I don't know. I'm having a hard time buying that a virtual learner could ever substitute for a real, living, breathing learner. However you parse it, thinking you've killed a virtual character is not the same as thinking you've killed a real person. It's like saying Milgram could have used mannequins instead of real people. It just wouldn't have been the same.
Categories: Psychology, Science
Posted by Alex on Thu Dec 21, 2006
Comments (28)
Last year a plastic baby Jesus was stolen from the nativity scene outside the home of the Leising family in Buffalo, New York. The Leisings were devestated, feeling that Jesus should have been off-limit from pranks. But recently Baby Jesus reappeared on their doorstep, along with a book titled "Baby Jesus Chronicles" that showed all the adventures he had been on during the past year. He had been camping, made brownies, went on a bike ride, had a few drinks, etc. Mrs. Leising commented, "They didn't go anywhere real expensive and spend a lot of money on Jesus, but they showed him a really good time." So now all is forgiven. This year Jesus is back in their nativity scene.

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Categories: Gnomes, Pranks, Religion
Posted by Alex on Thu Dec 21, 2006
Comments (6)
A number of incidents involving animal throwing have been reported in West Point, Miss., leading one to the conclusion that the sport is the new fad for those to whom cow-tipping is just too passé.

Mayor of Lebanon Sends Chain Letter
The Mayor of Lebanon was not available to comment after he discovered that the Make-A-Wish chain letter that he sent to 33 other businessmen was a hoax.

Woman Sues Over Fake Avocado Dip
A Los Angeles woman has filed a lawsuit against Kraft, claiming that what they label as guacamole... well, isn't.
Categories: Animals, Food, Literature/Language, Pranks, Urban Legends
Posted by Flora on Wed Dec 20, 2006
Comments (14)
If I were going to draw up a list of the top ten hoaxes of 2006 (which I'm not because I don't have enough time), the Great Belgian Breakup Hoax would definitely have to be included in the list, sneaking in right before the end of the year. As has been widely reported, on Wednesday many people were briefly led to believe that Belgium had ceased to exist. An AP story summarized what happened:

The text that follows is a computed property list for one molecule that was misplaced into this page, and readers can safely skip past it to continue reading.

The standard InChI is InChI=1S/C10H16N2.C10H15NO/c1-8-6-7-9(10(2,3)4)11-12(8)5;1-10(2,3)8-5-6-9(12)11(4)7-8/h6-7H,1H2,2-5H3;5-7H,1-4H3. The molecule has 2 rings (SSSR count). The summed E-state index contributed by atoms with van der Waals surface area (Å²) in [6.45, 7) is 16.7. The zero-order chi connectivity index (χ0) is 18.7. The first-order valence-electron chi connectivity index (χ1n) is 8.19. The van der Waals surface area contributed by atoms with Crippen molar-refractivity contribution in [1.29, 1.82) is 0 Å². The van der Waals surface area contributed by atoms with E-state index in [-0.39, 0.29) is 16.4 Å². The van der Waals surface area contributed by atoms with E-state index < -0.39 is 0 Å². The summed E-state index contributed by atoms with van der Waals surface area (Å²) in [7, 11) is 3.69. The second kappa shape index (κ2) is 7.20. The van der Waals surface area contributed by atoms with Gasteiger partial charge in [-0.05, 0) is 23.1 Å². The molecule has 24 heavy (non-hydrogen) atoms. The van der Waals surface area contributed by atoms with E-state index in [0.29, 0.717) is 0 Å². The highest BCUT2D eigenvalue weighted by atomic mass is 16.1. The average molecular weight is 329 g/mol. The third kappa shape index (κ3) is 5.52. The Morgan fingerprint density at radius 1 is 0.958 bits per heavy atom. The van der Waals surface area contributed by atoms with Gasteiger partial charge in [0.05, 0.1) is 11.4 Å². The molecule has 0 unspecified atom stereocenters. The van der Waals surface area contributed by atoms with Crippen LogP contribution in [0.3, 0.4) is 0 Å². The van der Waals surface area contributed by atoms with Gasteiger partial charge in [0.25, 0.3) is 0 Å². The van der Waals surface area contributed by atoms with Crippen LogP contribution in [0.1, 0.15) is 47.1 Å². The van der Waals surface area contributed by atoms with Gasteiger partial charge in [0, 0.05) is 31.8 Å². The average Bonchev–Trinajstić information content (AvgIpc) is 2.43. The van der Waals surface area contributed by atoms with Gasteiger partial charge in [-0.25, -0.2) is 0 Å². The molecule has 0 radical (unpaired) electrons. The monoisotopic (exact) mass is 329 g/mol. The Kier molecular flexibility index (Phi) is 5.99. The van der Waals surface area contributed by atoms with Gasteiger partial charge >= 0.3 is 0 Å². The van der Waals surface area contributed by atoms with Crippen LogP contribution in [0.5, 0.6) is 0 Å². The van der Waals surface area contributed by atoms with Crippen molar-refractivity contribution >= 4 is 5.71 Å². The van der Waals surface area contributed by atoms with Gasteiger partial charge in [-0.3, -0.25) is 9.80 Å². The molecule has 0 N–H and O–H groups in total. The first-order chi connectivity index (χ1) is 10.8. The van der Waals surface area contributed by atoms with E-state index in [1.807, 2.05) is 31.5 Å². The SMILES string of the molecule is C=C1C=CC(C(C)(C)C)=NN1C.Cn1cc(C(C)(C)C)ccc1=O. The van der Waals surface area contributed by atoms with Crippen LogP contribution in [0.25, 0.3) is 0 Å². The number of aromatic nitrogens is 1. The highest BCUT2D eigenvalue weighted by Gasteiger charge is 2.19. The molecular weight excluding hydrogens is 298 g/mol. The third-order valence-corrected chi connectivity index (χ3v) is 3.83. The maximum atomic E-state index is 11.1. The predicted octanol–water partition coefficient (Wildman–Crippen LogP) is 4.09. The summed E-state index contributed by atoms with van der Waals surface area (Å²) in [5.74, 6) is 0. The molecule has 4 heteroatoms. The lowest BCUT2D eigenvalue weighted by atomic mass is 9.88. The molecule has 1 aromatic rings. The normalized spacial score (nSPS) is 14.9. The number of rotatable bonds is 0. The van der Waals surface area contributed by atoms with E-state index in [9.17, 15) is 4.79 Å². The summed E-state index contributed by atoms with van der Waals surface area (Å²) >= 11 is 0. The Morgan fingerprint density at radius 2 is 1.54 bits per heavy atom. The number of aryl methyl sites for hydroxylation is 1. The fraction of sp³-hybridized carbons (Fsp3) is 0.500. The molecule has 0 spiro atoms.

Suddenly and shockingly, Belgium came to an end. State television broke into regular programming late Wednesday with an urgent bulletin: The Dutch-speaking half of the country had declared independence and the king and queen had fled. Grainy pictures from the military airport showed dark silhouettes of a royal entourage boarding a plane. Only after a half hour did the station flash the message: "This is fiction."
The Belgian TV station apparently perpetrated the hoax in order to stir up debate about the future of the country. Since the news was being reported straight-faced by a reputable news source, many viewers believed it.

Oddly, this is not the first time we've seen a hoax like this. Back in 1992 the London Times reported essentially the same news, as a joke, on April Fool's Day. It made #90 on my list of the Top 100 April Fools Hoaxes of all time:
The London Times reported in 1992 that formal negotiations were underway to divide Belgium in half. The Dutch-speaking north would join the Netherlands and the French-speaking south would join France. An editorial in the paper then lamented that, "The fun will go from that favorite parlor game: Name five famous Belgians." The report apparently fooled the British foreign office minister Tristan Garel-Jones who almost went on a TV interview prepared to discuss this "important" story. The Belgian embassy also received numerous calls from journalists and expatriate Belgians seeking to confirm the news. A rival paper later criticized the prank, declaring that, "The Times's effort could only be defined as funny if you find the very notion of Belgium hilarious."
Actually, when put that way, there does seem to be something amusing about the notion of Belgium. Though I don't know exactly why this is.

Nevertheless, amusing as Belgium might be, it seems safe to say that it still does exist. So I won't be needing to add it to my list of nonexistent places.
Categories: Places, Politics
Posted by Alex on Sat Dec 16, 2006
Comments (29) has compiled a list of classic and contemporary celebrity rumours.

Many, many people love a good gossip about celebrities, and celebrity rumours are often used as a way to make oneself feel better - "They may be rich and attractive. They may be loved by millions, but..."

We've covered celebrity rumours ourselves before (check out our 'celebrities' category), but this list seems to be pretty comprehensive, covering everything from the Richard Gere gerbil rumour to the celebrity death hoaxes which keep floating around. Royalty to Z-listers, sexual rumours to identity rumours... the obvious truth is that if you make your living in the public eye, it's very likely that at some point, someone will be making up extravagant stories about you.

To read more about celebrity death hoaxes, try our page on False Death Reports
Categories: Celebrities
Posted by Flora on Thu Dec 14, 2006
Comments (15)

Baby Nessie Fossil Found in Antarctic
Found on an Antarctic island. Rather far away from Scotland. "The five-foot-long animal would have resembled Nessie, the long-necked creature reported to inhabit Scotland's Loch Ness."

Let blind hunters use lasers
Texas legislation will allow blind hunters to use laser sights that will guide them as they aim at the animal. This sounds very weird to me. Why would a blind person even want to hunt? What's the point? I'm just not seeing it. (Thanks, Big Gary)